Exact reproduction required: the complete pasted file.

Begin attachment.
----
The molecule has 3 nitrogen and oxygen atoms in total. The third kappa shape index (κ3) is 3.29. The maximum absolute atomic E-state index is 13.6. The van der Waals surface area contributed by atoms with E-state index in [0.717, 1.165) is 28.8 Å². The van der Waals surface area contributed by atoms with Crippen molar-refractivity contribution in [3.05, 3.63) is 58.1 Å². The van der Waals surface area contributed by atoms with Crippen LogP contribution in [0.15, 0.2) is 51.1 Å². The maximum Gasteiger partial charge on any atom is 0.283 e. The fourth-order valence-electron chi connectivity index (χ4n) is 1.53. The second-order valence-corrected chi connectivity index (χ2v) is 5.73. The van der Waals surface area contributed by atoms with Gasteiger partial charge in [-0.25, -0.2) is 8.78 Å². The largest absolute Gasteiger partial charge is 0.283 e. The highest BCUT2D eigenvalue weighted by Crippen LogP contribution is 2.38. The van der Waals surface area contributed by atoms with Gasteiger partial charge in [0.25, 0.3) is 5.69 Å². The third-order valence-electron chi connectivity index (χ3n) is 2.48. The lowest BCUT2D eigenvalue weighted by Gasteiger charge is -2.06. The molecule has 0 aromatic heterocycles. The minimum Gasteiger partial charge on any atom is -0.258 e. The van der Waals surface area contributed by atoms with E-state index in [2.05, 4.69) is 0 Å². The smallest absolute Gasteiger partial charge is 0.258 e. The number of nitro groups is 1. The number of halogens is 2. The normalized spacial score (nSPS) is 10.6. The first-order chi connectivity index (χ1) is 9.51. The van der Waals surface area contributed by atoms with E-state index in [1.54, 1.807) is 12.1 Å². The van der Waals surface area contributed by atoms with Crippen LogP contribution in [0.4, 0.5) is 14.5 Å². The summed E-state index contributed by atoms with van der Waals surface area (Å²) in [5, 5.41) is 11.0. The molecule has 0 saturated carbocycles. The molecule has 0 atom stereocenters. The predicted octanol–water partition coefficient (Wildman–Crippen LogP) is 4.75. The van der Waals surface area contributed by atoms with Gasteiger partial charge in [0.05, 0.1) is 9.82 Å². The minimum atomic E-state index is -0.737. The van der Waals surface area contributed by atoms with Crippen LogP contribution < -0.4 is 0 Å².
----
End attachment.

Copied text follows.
The molecule has 3 nitrogen and oxygen atoms in total. The third kappa shape index (κ3) is 3.29. The maximum absolute atomic E-state index is 13.6. The van der Waals surface area contributed by atoms with E-state index in [0.717, 1.165) is 28.8 Å². The van der Waals surface area contributed by atoms with Crippen molar-refractivity contribution in [3.05, 3.63) is 58.1 Å². The van der Waals surface area contributed by atoms with Crippen LogP contribution in [0.15, 0.2) is 51.1 Å². The maximum Gasteiger partial charge on any atom is 0.283 e. The fourth-order valence-electron chi connectivity index (χ4n) is 1.53. The second-order valence-corrected chi connectivity index (χ2v) is 5.73. The van der Waals surface area contributed by atoms with Gasteiger partial charge in [-0.25, -0.2) is 8.78 Å². The largest absolute Gasteiger partial charge is 0.283 e. The highest BCUT2D eigenvalue weighted by Crippen LogP contribution is 2.38. The van der Waals surface area contributed by atoms with Gasteiger partial charge in [0.25, 0.3) is 5.69 Å². The third-order valence-electron chi connectivity index (χ3n) is 2.48. The lowest BCUT2D eigenvalue weighted by Gasteiger charge is -2.06. The molecule has 0 aromatic heterocycles. The minimum Gasteiger partial charge on any atom is -0.258 e. The van der Waals surface area contributed by atoms with E-state index in [2.05, 4.69) is 0 Å². The smallest absolute Gasteiger partial charge is 0.258 e. The number of nitro groups is 1. The number of halogens is 2. The normalized spacial score (nSPS) is 10.6. The first-order chi connectivity index (χ1) is 9.51. The van der Waals surface area contributed by atoms with E-state index in [1.54, 1.807) is 12.1 Å². The van der Waals surface area contributed by atoms with Crippen LogP contribution in [0.4, 0.5) is 14.5 Å². The summed E-state index contributed by atoms with van der Waals surface area (Å²) in [5, 5.41) is 11.0. The molecule has 0 saturated carbocycles. The molecule has 0 atom stereocenters. The predicted octanol–water partition coefficient (Wildman–Crippen LogP) is 4.75. The van der Waals surface area contributed by atoms with Gasteiger partial charge in [0.05, 0.1) is 9.82 Å². The minimum atomic E-state index is -0.737. The van der Waals surface area contributed by atoms with Crippen LogP contribution < -0.4 is 0 Å².